The Covid vaccination rollout has finally gathered momentum now that central government has relinquished total control and called on many small local organisations public, private and iwi-led, to actually administer the injections.
This model of central government doing the big things like procuring the vaccines and setting the standards coupled with local community groups servicing the public works well, but is precisely the opposite of what is proposed for the Three Waters reform.
We've all seen the puerile TV cartoon ads asking if we want clean water (who doesn't) and then showing two maps, one with lots of coloured areas showing who is in charge now and the next with four larger areas which will miraculously solve all water problems without any explanation of how.
If big is really better why not go the whole hog and just have one area so all water issues will be fixed by a building full of drones in Wellington along with a call centre in India? That's bound to be better.
Oddly these four new areas are about the same size as Scotland, the bizarre choice of a role model for water service delivery. Scotland is as far way as possible, has no droughts, no horticulture or crops that need irrigation, has rock geology so little erosion and few, if any coastal wetlands, simpler catchments than NZ and an economy propped up by deep
offshore oil, an industry that our government loathes. They would have learned more from Madagascar.
Just to check my bona fides, I'm an engineer with years of experience designing, installing and sometimes owning water supply and irrigation networks, sewerage systems, roads and stormwater drains and power supply grids and I've done this in our biggest city and in our most rural area being the Far North. I have weathered two local government reforms, one in 1989 that cut 700 local authorities to 86 yet strangely left eight of them in Auckland city, and the next one on 2010 that managed to muck up the amalgamation of those past eight.
As well as that I have had to fix some of the mess left by the disastrous electricity reforms of the 1990s which managed to produce about 20 monopolies called lines companies along with rising costs and falling reliability.
All these reforms were politically driven and implemented by Wellington bureaucrats who never visited the rest of NZ to see if any of it helped, (it mostly didn't).
Citizens choose to either live in large cities or small rural towns, and local government originally followed this so rural towns like Kaitaia and Kaikohe had a very local council run by the borough engineer who had detailed knowledge of the three water networks that he or she was responsible for, plus both council and residents knew each other and who to call if there was a problem.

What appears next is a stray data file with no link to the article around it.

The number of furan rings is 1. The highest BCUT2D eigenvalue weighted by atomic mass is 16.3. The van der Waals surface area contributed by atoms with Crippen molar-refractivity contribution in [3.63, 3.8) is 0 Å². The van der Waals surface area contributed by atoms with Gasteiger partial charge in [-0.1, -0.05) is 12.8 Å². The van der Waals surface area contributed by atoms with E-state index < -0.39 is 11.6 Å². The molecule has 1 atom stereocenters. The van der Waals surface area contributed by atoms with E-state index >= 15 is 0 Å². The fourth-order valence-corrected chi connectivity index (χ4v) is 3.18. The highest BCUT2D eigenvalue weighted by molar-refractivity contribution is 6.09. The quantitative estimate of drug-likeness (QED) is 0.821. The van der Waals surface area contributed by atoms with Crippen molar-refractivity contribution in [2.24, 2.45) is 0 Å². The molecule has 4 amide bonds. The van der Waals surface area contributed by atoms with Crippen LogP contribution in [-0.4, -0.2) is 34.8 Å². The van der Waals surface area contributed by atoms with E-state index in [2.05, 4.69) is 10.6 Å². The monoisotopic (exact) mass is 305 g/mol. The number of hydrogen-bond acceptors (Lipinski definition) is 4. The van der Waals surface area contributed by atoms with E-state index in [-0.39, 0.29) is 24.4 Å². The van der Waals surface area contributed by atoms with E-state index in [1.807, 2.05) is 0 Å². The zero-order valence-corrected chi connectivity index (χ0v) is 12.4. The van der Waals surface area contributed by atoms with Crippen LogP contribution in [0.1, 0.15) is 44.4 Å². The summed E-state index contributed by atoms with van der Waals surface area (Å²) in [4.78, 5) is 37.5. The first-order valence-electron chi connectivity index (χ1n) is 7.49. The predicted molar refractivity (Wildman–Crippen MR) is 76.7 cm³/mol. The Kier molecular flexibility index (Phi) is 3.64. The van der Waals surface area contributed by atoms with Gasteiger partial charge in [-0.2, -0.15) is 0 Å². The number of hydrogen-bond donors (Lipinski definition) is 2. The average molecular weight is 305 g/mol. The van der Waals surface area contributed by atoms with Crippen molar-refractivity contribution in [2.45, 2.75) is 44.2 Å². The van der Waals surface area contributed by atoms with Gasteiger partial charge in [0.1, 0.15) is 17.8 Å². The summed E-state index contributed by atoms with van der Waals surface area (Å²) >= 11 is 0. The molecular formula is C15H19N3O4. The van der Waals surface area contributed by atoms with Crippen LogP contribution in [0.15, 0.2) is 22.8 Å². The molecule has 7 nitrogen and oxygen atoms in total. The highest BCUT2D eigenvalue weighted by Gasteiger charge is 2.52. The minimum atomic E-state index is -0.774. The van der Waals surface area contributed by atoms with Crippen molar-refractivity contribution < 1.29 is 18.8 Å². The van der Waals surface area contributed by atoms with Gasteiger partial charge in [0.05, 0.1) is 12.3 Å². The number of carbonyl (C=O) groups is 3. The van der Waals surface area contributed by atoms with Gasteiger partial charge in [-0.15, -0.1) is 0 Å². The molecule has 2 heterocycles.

Local Māori had much more say then in such towns where Māori are the majority.
Then the first reforms created big councils like the Far North covering about 40 towns and centralising control of the three waters which of course distanced the public from those in charge who now included a dreadful layer of asset managers along with increased cost and frustration.
In most cities larger organisations ran their three waters reasonably effectively, except in Auckland where the failure to amalgamate the eight small councils resulted in that same dreadful asset manager layer to sort out the different councils. Again, costs up and standards down.
Now we are contemplating making this worse with yet another layer of managers between the customers and those in charge. There will be a plethora of overpaid bureaucrats managing outsourced contractors (who will be the big winners) with no interaction with the public who pay the bills and then an inquiry into why costs have gone up and service down.
Sadly, mayoral criticism of the proposal has centred on asset values rather than the much more important point of costs and service delivery standards.
Government, please rethink this and learn from the Covid delivery. One central organisation setting and monitoring standards but instead of less service delivery organisations can we have more to suit each town or catchment needs. Big ones like Watercare for Auckland city and small ones elsewhere, like the very efficient privately owned water supply companies in some small towns like Mangonui.
• Mangonui-based developer Wayne Brown is a former Far North mayor and was leader of the Upper North Island Supply Chain Strategy working group.